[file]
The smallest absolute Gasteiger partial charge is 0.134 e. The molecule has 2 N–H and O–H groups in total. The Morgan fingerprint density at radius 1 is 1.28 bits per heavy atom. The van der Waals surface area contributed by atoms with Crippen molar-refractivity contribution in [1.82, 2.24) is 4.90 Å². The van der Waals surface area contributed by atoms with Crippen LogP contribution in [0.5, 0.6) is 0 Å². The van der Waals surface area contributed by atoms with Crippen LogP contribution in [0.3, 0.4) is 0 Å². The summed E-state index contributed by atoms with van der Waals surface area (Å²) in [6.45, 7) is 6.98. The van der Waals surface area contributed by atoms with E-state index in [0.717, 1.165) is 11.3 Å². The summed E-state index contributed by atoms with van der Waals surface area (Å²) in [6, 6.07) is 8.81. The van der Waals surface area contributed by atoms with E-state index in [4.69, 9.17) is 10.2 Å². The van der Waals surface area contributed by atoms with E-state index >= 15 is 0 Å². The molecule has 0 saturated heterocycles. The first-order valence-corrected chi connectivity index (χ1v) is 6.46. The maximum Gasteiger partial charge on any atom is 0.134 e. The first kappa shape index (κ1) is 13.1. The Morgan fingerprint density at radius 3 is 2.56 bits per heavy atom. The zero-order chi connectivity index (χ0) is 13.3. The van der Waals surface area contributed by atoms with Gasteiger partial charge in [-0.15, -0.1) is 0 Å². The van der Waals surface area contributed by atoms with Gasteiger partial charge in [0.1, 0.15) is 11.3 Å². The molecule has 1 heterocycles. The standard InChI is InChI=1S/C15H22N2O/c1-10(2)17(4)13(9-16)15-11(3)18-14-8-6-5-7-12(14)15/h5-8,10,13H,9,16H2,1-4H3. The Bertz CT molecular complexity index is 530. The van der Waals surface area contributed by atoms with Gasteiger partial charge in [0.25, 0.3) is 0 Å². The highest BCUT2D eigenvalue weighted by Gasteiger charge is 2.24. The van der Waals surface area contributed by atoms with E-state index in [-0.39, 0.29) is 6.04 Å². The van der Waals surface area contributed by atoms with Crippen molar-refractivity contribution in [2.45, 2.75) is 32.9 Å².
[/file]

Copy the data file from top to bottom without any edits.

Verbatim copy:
The smallest absolute Gasteiger partial charge is 0.134 e. The molecule has 2 N–H and O–H groups in total. The Morgan fingerprint density at radius 1 is 1.28 bits per heavy atom. The van der Waals surface area contributed by atoms with Crippen molar-refractivity contribution in [1.82, 2.24) is 4.90 Å². The van der Waals surface area contributed by atoms with Crippen LogP contribution in [0.5, 0.6) is 0 Å². The van der Waals surface area contributed by atoms with Crippen LogP contribution in [0.3, 0.4) is 0 Å². The summed E-state index contributed by atoms with van der Waals surface area (Å²) in [6.45, 7) is 6.98. The van der Waals surface area contributed by atoms with E-state index in [0.717, 1.165) is 11.3 Å². The summed E-state index contributed by atoms with van der Waals surface area (Å²) in [6, 6.07) is 8.81. The van der Waals surface area contributed by atoms with E-state index in [4.69, 9.17) is 10.2 Å². The van der Waals surface area contributed by atoms with E-state index >= 15 is 0 Å². The molecule has 0 saturated heterocycles. The first-order valence-corrected chi connectivity index (χ1v) is 6.46. The maximum Gasteiger partial charge on any atom is 0.134 e. The first kappa shape index (κ1) is 13.1. The Morgan fingerprint density at radius 3 is 2.56 bits per heavy atom. The zero-order chi connectivity index (χ0) is 13.3. The van der Waals surface area contributed by atoms with Gasteiger partial charge in [-0.15, -0.1) is 0 Å². The van der Waals surface area contributed by atoms with Gasteiger partial charge in [0.1, 0.15) is 11.3 Å². The molecule has 1 heterocycles. The standard InChI is InChI=1S/C15H22N2O/c1-10(2)17(4)13(9-16)15-11(3)18-14-8-6-5-7-12(14)15/h5-8,10,13H,9,16H2,1-4H3. The Bertz CT molecular complexity index is 530. The van der Waals surface area contributed by atoms with Gasteiger partial charge in [0.25, 0.3) is 0 Å². The highest BCUT2D eigenvalue weighted by Gasteiger charge is 2.24. The van der Waals surface area contributed by atoms with E-state index in [-0.39, 0.29) is 6.04 Å². The van der Waals surface area contributed by atoms with Crippen molar-refractivity contribution in [2.45, 2.75) is 32.9 Å².